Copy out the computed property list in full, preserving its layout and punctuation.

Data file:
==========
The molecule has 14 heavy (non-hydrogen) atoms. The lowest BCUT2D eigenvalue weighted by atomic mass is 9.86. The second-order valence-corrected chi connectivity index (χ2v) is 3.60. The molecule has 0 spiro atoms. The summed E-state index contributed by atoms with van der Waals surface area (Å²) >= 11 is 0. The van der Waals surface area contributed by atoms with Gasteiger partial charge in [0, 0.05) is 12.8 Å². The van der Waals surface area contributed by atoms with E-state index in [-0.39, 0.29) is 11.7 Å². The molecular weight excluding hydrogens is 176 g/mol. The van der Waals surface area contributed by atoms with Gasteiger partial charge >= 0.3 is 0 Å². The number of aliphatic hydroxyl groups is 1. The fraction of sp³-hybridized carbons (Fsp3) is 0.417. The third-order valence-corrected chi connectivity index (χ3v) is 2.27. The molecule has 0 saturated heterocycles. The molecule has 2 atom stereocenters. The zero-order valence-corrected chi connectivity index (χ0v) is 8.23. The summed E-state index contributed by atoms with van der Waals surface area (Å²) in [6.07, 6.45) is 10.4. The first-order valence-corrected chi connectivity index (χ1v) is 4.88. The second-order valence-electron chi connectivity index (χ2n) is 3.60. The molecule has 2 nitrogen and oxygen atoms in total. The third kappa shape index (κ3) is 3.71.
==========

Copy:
The molecule has 14 heavy (non-hydrogen) atoms. The lowest BCUT2D eigenvalue weighted by atomic mass is 9.86. The second-order valence-corrected chi connectivity index (χ2v) is 3.60. The molecule has 0 spiro atoms. The summed E-state index contributed by atoms with van der Waals surface area (Å²) >= 11 is 0. The van der Waals surface area contributed by atoms with Gasteiger partial charge in [0, 0.05) is 12.8 Å². The van der Waals surface area contributed by atoms with E-state index in [-0.39, 0.29) is 11.7 Å². The molecular weight excluding hydrogens is 176 g/mol. The van der Waals surface area contributed by atoms with Gasteiger partial charge >= 0.3 is 0 Å². The number of aliphatic hydroxyl groups is 1. The fraction of sp³-hybridized carbons (Fsp3) is 0.417. The third-order valence-corrected chi connectivity index (χ3v) is 2.27. The molecule has 0 saturated heterocycles. The molecule has 2 atom stereocenters. The zero-order valence-corrected chi connectivity index (χ0v) is 8.23. The summed E-state index contributed by atoms with van der Waals surface area (Å²) in [6.07, 6.45) is 10.4. The first-order valence-corrected chi connectivity index (χ1v) is 4.88. The second-order valence-electron chi connectivity index (χ2n) is 3.60. The molecule has 2 nitrogen and oxygen atoms in total. The third kappa shape index (κ3) is 3.71.